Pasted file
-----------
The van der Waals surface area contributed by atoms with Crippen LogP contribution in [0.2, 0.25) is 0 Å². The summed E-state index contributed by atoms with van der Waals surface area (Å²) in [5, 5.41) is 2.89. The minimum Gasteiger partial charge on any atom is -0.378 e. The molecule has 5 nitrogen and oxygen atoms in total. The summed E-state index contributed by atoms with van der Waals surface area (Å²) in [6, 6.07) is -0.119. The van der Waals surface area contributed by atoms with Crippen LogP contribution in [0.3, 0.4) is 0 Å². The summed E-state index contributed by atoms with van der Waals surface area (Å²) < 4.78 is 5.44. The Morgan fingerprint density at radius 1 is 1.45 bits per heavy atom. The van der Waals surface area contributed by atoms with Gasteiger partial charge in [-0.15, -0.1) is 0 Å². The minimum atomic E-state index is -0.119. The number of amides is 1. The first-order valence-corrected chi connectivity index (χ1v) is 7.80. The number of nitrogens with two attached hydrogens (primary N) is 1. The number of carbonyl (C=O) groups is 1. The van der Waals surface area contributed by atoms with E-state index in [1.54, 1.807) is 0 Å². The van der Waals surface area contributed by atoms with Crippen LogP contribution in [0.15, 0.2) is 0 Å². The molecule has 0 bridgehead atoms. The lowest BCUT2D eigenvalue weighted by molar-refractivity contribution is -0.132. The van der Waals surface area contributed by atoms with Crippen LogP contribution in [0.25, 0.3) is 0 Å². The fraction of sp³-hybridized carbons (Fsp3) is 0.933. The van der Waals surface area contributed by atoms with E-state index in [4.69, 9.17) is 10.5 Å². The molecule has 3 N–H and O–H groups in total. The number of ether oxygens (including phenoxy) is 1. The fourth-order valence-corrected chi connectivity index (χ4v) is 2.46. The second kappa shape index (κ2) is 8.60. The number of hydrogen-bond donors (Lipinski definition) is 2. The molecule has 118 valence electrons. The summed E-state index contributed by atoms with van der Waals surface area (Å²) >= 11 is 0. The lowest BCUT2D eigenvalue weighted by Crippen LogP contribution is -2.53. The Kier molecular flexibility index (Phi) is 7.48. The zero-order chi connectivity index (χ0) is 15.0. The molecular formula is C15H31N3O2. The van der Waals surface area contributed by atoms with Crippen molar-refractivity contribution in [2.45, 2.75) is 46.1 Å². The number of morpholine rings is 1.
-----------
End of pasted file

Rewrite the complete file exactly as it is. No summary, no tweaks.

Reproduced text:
The van der Waals surface area contributed by atoms with Crippen LogP contribution in [0.2, 0.25) is 0 Å². The summed E-state index contributed by atoms with van der Waals surface area (Å²) in [5, 5.41) is 2.89. The minimum Gasteiger partial charge on any atom is -0.378 e. The molecule has 5 nitrogen and oxygen atoms in total. The summed E-state index contributed by atoms with van der Waals surface area (Å²) in [6, 6.07) is -0.119. The van der Waals surface area contributed by atoms with Crippen LogP contribution in [0.3, 0.4) is 0 Å². The summed E-state index contributed by atoms with van der Waals surface area (Å²) < 4.78 is 5.44. The Morgan fingerprint density at radius 1 is 1.45 bits per heavy atom. The van der Waals surface area contributed by atoms with Gasteiger partial charge in [-0.15, -0.1) is 0 Å². The minimum atomic E-state index is -0.119. The number of amides is 1. The first-order valence-corrected chi connectivity index (χ1v) is 7.80. The number of nitrogens with two attached hydrogens (primary N) is 1. The number of carbonyl (C=O) groups is 1. The van der Waals surface area contributed by atoms with E-state index in [1.54, 1.807) is 0 Å². The van der Waals surface area contributed by atoms with Crippen LogP contribution in [0.15, 0.2) is 0 Å². The molecule has 0 bridgehead atoms. The lowest BCUT2D eigenvalue weighted by molar-refractivity contribution is -0.132. The van der Waals surface area contributed by atoms with Crippen LogP contribution in [0.25, 0.3) is 0 Å². The fraction of sp³-hybridized carbons (Fsp3) is 0.933. The van der Waals surface area contributed by atoms with E-state index in [4.69, 9.17) is 10.5 Å². The molecule has 3 N–H and O–H groups in total. The number of ether oxygens (including phenoxy) is 1. The fourth-order valence-corrected chi connectivity index (χ4v) is 2.46. The second kappa shape index (κ2) is 8.60. The number of hydrogen-bond donors (Lipinski definition) is 2. The molecule has 118 valence electrons. The summed E-state index contributed by atoms with van der Waals surface area (Å²) >= 11 is 0. The lowest BCUT2D eigenvalue weighted by Crippen LogP contribution is -2.53. The Kier molecular flexibility index (Phi) is 7.48. The zero-order chi connectivity index (χ0) is 15.0. The molecular formula is C15H31N3O2. The van der Waals surface area contributed by atoms with Crippen molar-refractivity contribution in [2.45, 2.75) is 46.1 Å². The number of morpholine rings is 1.